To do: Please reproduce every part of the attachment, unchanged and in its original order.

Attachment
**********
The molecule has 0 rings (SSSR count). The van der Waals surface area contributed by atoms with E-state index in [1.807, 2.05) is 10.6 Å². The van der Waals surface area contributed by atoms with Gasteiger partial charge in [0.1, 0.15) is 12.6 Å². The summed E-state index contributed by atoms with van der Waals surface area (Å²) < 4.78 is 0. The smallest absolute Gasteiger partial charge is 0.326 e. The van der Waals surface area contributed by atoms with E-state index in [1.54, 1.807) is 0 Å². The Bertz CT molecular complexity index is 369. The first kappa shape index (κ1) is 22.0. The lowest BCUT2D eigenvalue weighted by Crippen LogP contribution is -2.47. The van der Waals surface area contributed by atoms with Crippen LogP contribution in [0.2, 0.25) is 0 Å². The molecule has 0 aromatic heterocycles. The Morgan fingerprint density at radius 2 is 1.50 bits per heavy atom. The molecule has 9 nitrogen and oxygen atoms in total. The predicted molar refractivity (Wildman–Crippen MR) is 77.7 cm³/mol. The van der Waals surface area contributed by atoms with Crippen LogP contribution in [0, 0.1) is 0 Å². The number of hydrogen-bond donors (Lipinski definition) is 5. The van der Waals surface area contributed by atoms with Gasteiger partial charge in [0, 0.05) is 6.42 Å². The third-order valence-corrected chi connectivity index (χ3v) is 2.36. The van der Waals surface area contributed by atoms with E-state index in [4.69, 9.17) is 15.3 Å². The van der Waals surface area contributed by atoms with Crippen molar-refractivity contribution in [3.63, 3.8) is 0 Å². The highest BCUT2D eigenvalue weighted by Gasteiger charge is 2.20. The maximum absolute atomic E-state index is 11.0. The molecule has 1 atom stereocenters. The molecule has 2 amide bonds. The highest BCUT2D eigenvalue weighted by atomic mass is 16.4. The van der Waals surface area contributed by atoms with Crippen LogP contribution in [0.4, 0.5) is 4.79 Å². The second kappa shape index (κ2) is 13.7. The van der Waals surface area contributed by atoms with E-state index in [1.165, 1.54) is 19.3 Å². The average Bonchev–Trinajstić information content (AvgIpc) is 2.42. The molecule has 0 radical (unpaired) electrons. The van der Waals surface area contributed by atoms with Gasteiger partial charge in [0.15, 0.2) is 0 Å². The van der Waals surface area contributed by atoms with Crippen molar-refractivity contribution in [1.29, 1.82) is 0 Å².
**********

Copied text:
The molecule has 0 rings (SSSR count). The van der Waals surface area contributed by atoms with E-state index in [1.807, 2.05) is 10.6 Å². The van der Waals surface area contributed by atoms with Gasteiger partial charge in [0.1, 0.15) is 12.6 Å². The summed E-state index contributed by atoms with van der Waals surface area (Å²) < 4.78 is 0. The smallest absolute Gasteiger partial charge is 0.326 e. The van der Waals surface area contributed by atoms with E-state index in [1.54, 1.807) is 0 Å². The Bertz CT molecular complexity index is 369. The first kappa shape index (κ1) is 22.0. The lowest BCUT2D eigenvalue weighted by Crippen LogP contribution is -2.47. The van der Waals surface area contributed by atoms with Crippen LogP contribution in [0.2, 0.25) is 0 Å². The molecule has 0 aromatic heterocycles. The Morgan fingerprint density at radius 2 is 1.50 bits per heavy atom. The molecule has 9 nitrogen and oxygen atoms in total. The predicted molar refractivity (Wildman–Crippen MR) is 77.7 cm³/mol. The van der Waals surface area contributed by atoms with Crippen LogP contribution in [0, 0.1) is 0 Å². The number of hydrogen-bond donors (Lipinski definition) is 5. The van der Waals surface area contributed by atoms with Gasteiger partial charge in [0, 0.05) is 6.42 Å². The third-order valence-corrected chi connectivity index (χ3v) is 2.36. The van der Waals surface area contributed by atoms with E-state index in [4.69, 9.17) is 15.3 Å². The van der Waals surface area contributed by atoms with Crippen molar-refractivity contribution in [3.63, 3.8) is 0 Å². The highest BCUT2D eigenvalue weighted by Gasteiger charge is 2.20. The maximum absolute atomic E-state index is 11.0. The molecule has 1 atom stereocenters. The molecule has 2 amide bonds. The highest BCUT2D eigenvalue weighted by atomic mass is 16.4. The van der Waals surface area contributed by atoms with Crippen LogP contribution in [0.4, 0.5) is 4.79 Å². The second kappa shape index (κ2) is 13.7. The van der Waals surface area contributed by atoms with E-state index in [1.165, 1.54) is 19.3 Å². The average Bonchev–Trinajstić information content (AvgIpc) is 2.42. The molecule has 0 radical (unpaired) electrons. The van der Waals surface area contributed by atoms with Gasteiger partial charge in [0.15, 0.2) is 0 Å². The van der Waals surface area contributed by atoms with Crippen molar-refractivity contribution in [1.29, 1.82) is 0 Å².